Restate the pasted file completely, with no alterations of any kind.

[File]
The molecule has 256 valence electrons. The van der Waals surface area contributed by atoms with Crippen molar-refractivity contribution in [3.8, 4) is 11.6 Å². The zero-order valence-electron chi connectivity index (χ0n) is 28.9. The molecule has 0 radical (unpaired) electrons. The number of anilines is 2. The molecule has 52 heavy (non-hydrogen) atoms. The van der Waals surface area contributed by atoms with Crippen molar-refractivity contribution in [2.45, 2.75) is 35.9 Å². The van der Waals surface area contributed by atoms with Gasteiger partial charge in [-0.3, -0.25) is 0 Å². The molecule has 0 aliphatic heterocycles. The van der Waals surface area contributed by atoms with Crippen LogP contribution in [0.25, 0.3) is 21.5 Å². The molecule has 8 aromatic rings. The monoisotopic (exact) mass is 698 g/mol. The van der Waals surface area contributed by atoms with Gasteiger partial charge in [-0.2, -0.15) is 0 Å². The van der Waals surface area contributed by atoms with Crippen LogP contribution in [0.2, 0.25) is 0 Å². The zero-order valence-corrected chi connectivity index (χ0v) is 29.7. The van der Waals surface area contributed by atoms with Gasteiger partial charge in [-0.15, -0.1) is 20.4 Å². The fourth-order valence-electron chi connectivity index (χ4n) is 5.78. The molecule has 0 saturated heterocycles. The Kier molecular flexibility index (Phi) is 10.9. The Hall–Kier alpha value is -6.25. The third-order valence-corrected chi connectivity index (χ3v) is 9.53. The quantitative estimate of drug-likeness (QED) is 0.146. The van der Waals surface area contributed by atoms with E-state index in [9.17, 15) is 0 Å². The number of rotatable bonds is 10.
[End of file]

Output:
The molecule has 256 valence electrons. The van der Waals surface area contributed by atoms with Crippen molar-refractivity contribution in [3.8, 4) is 11.6 Å². The zero-order valence-electron chi connectivity index (χ0n) is 28.9. The molecule has 0 radical (unpaired) electrons. The number of anilines is 2. The molecule has 52 heavy (non-hydrogen) atoms. The van der Waals surface area contributed by atoms with Crippen molar-refractivity contribution in [2.45, 2.75) is 35.9 Å². The van der Waals surface area contributed by atoms with Gasteiger partial charge in [-0.3, -0.25) is 0 Å². The molecule has 0 aliphatic heterocycles. The van der Waals surface area contributed by atoms with Crippen LogP contribution in [0.25, 0.3) is 21.5 Å². The molecule has 8 aromatic rings. The monoisotopic (exact) mass is 698 g/mol. The van der Waals surface area contributed by atoms with Gasteiger partial charge in [-0.2, -0.15) is 0 Å². The van der Waals surface area contributed by atoms with Crippen LogP contribution in [0.2, 0.25) is 0 Å². The zero-order valence-corrected chi connectivity index (χ0v) is 29.7. The van der Waals surface area contributed by atoms with Gasteiger partial charge in [-0.15, -0.1) is 20.4 Å². The fourth-order valence-electron chi connectivity index (χ4n) is 5.78. The molecule has 0 saturated heterocycles. The Kier molecular flexibility index (Phi) is 10.9. The Hall–Kier alpha value is -6.25. The third-order valence-corrected chi connectivity index (χ3v) is 9.53. The quantitative estimate of drug-likeness (QED) is 0.146. The van der Waals surface area contributed by atoms with E-state index in [9.17, 15) is 0 Å². The number of rotatable bonds is 10.